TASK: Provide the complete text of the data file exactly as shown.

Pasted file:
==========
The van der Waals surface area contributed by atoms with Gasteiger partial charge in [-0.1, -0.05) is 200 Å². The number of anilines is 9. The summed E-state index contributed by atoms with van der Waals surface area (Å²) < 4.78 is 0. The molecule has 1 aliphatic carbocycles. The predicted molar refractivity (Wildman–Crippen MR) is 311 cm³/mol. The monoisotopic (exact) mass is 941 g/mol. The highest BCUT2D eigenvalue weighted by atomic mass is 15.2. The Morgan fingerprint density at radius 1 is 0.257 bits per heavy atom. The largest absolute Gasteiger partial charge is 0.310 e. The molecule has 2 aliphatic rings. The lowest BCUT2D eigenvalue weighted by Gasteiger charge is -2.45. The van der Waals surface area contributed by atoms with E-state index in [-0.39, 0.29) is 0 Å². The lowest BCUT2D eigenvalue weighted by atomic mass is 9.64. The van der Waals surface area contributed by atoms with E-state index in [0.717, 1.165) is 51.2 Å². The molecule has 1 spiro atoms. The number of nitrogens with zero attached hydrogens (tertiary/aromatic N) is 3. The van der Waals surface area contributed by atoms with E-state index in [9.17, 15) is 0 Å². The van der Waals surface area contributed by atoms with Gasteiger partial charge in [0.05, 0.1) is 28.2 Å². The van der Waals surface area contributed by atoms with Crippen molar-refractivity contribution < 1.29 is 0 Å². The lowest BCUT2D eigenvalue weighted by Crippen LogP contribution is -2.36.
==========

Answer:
The van der Waals surface area contributed by atoms with Gasteiger partial charge in [-0.1, -0.05) is 200 Å². The number of anilines is 9. The summed E-state index contributed by atoms with van der Waals surface area (Å²) < 4.78 is 0. The molecule has 1 aliphatic carbocycles. The predicted molar refractivity (Wildman–Crippen MR) is 311 cm³/mol. The monoisotopic (exact) mass is 941 g/mol. The highest BCUT2D eigenvalue weighted by atomic mass is 15.2. The Morgan fingerprint density at radius 1 is 0.257 bits per heavy atom. The largest absolute Gasteiger partial charge is 0.310 e. The molecule has 2 aliphatic rings. The lowest BCUT2D eigenvalue weighted by Gasteiger charge is -2.45. The van der Waals surface area contributed by atoms with E-state index in [-0.39, 0.29) is 0 Å². The lowest BCUT2D eigenvalue weighted by atomic mass is 9.64. The van der Waals surface area contributed by atoms with E-state index in [0.717, 1.165) is 51.2 Å². The molecule has 1 spiro atoms. The number of nitrogens with zero attached hydrogens (tertiary/aromatic N) is 3. The van der Waals surface area contributed by atoms with E-state index in [9.17, 15) is 0 Å². The van der Waals surface area contributed by atoms with Gasteiger partial charge in [0.05, 0.1) is 28.2 Å². The van der Waals surface area contributed by atoms with Crippen molar-refractivity contribution < 1.29 is 0 Å². The lowest BCUT2D eigenvalue weighted by Crippen LogP contribution is -2.36.